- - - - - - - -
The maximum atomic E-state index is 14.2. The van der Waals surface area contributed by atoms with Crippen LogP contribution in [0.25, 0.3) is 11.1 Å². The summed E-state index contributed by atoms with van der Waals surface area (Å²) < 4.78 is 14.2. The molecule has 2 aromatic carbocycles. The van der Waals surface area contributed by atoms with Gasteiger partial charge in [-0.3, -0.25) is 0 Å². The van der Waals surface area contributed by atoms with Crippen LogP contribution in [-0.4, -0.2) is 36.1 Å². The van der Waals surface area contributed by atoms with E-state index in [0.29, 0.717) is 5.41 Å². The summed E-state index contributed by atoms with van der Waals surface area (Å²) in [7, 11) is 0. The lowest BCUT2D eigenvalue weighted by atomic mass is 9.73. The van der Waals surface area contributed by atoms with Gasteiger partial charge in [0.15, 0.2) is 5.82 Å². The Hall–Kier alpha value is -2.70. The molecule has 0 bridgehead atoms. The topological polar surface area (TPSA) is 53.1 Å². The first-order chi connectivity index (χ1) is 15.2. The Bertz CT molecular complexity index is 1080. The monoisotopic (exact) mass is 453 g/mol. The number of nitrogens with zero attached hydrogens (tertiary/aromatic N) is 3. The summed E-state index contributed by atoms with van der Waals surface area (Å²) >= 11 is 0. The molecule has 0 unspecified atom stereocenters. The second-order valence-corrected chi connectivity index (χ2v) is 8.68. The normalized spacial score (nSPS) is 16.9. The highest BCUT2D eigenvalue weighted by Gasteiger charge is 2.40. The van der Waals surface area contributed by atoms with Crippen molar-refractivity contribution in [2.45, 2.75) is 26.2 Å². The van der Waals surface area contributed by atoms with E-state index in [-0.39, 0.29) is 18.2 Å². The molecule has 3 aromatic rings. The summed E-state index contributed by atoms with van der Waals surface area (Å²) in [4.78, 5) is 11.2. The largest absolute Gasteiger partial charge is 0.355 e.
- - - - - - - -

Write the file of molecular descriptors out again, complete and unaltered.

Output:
The maximum atomic E-state index is 14.2. The van der Waals surface area contributed by atoms with Crippen LogP contribution in [0.25, 0.3) is 11.1 Å². The summed E-state index contributed by atoms with van der Waals surface area (Å²) < 4.78 is 14.2. The molecule has 2 aromatic carbocycles. The van der Waals surface area contributed by atoms with Gasteiger partial charge in [-0.3, -0.25) is 0 Å². The van der Waals surface area contributed by atoms with Crippen LogP contribution in [-0.4, -0.2) is 36.1 Å². The van der Waals surface area contributed by atoms with E-state index in [0.29, 0.717) is 5.41 Å². The summed E-state index contributed by atoms with van der Waals surface area (Å²) in [7, 11) is 0. The lowest BCUT2D eigenvalue weighted by atomic mass is 9.73. The van der Waals surface area contributed by atoms with Gasteiger partial charge in [0.15, 0.2) is 5.82 Å². The Hall–Kier alpha value is -2.70. The molecule has 0 bridgehead atoms. The topological polar surface area (TPSA) is 53.1 Å². The first-order chi connectivity index (χ1) is 15.2. The Bertz CT molecular complexity index is 1080. The monoisotopic (exact) mass is 453 g/mol. The number of nitrogens with zero attached hydrogens (tertiary/aromatic N) is 3. The summed E-state index contributed by atoms with van der Waals surface area (Å²) >= 11 is 0. The molecule has 0 unspecified atom stereocenters. The second-order valence-corrected chi connectivity index (χ2v) is 8.68. The normalized spacial score (nSPS) is 16.9. The highest BCUT2D eigenvalue weighted by Gasteiger charge is 2.40. The van der Waals surface area contributed by atoms with Crippen molar-refractivity contribution in [2.45, 2.75) is 26.2 Å². The van der Waals surface area contributed by atoms with E-state index in [-0.39, 0.29) is 18.2 Å². The molecule has 3 aromatic rings. The summed E-state index contributed by atoms with van der Waals surface area (Å²) in [4.78, 5) is 11.2. The largest absolute Gasteiger partial charge is 0.355 e.